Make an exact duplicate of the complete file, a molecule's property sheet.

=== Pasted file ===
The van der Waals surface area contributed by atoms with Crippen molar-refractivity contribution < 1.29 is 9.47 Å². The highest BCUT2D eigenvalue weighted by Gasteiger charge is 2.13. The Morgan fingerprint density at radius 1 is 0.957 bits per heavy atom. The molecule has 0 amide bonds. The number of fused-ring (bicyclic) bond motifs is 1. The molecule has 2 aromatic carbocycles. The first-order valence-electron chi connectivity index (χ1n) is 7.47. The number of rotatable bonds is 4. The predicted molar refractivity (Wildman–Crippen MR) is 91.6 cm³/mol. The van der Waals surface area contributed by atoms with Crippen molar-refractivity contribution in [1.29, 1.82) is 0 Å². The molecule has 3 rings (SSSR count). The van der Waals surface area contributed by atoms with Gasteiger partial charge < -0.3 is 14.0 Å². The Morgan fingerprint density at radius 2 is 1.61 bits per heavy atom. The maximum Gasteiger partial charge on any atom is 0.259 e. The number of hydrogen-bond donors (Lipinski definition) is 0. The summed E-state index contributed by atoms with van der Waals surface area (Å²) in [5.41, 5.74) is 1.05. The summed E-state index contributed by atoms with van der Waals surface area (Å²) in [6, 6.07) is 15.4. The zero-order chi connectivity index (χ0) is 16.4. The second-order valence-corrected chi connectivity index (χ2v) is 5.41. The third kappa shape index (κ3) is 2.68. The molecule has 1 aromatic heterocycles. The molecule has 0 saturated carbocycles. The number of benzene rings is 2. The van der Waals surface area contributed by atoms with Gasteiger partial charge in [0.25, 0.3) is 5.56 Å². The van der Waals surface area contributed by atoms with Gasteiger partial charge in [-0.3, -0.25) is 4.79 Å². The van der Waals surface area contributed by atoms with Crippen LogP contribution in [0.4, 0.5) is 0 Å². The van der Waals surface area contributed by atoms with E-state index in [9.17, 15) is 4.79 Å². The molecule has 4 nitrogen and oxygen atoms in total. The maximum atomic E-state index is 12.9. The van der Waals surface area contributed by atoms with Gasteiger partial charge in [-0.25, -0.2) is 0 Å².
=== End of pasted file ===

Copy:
The van der Waals surface area contributed by atoms with Crippen molar-refractivity contribution < 1.29 is 9.47 Å². The highest BCUT2D eigenvalue weighted by Gasteiger charge is 2.13. The Morgan fingerprint density at radius 1 is 0.957 bits per heavy atom. The molecule has 0 amide bonds. The number of fused-ring (bicyclic) bond motifs is 1. The molecule has 2 aromatic carbocycles. The first-order valence-electron chi connectivity index (χ1n) is 7.47. The number of rotatable bonds is 4. The predicted molar refractivity (Wildman–Crippen MR) is 91.6 cm³/mol. The van der Waals surface area contributed by atoms with Crippen molar-refractivity contribution in [1.29, 1.82) is 0 Å². The molecule has 3 rings (SSSR count). The van der Waals surface area contributed by atoms with Gasteiger partial charge < -0.3 is 14.0 Å². The Morgan fingerprint density at radius 2 is 1.61 bits per heavy atom. The maximum Gasteiger partial charge on any atom is 0.259 e. The number of hydrogen-bond donors (Lipinski definition) is 0. The summed E-state index contributed by atoms with van der Waals surface area (Å²) in [5.41, 5.74) is 1.05. The summed E-state index contributed by atoms with van der Waals surface area (Å²) in [6, 6.07) is 15.4. The zero-order chi connectivity index (χ0) is 16.4. The second-order valence-corrected chi connectivity index (χ2v) is 5.41. The third kappa shape index (κ3) is 2.68. The molecule has 1 aromatic heterocycles. The molecule has 0 saturated carbocycles. The number of benzene rings is 2. The van der Waals surface area contributed by atoms with Gasteiger partial charge in [0.25, 0.3) is 5.56 Å². The van der Waals surface area contributed by atoms with Gasteiger partial charge in [-0.3, -0.25) is 4.79 Å². The van der Waals surface area contributed by atoms with Crippen LogP contribution in [0.4, 0.5) is 0 Å². The van der Waals surface area contributed by atoms with E-state index in [9.17, 15) is 4.79 Å². The molecule has 4 nitrogen and oxygen atoms in total. The maximum atomic E-state index is 12.9. The van der Waals surface area contributed by atoms with Gasteiger partial charge in [-0.25, -0.2) is 0 Å².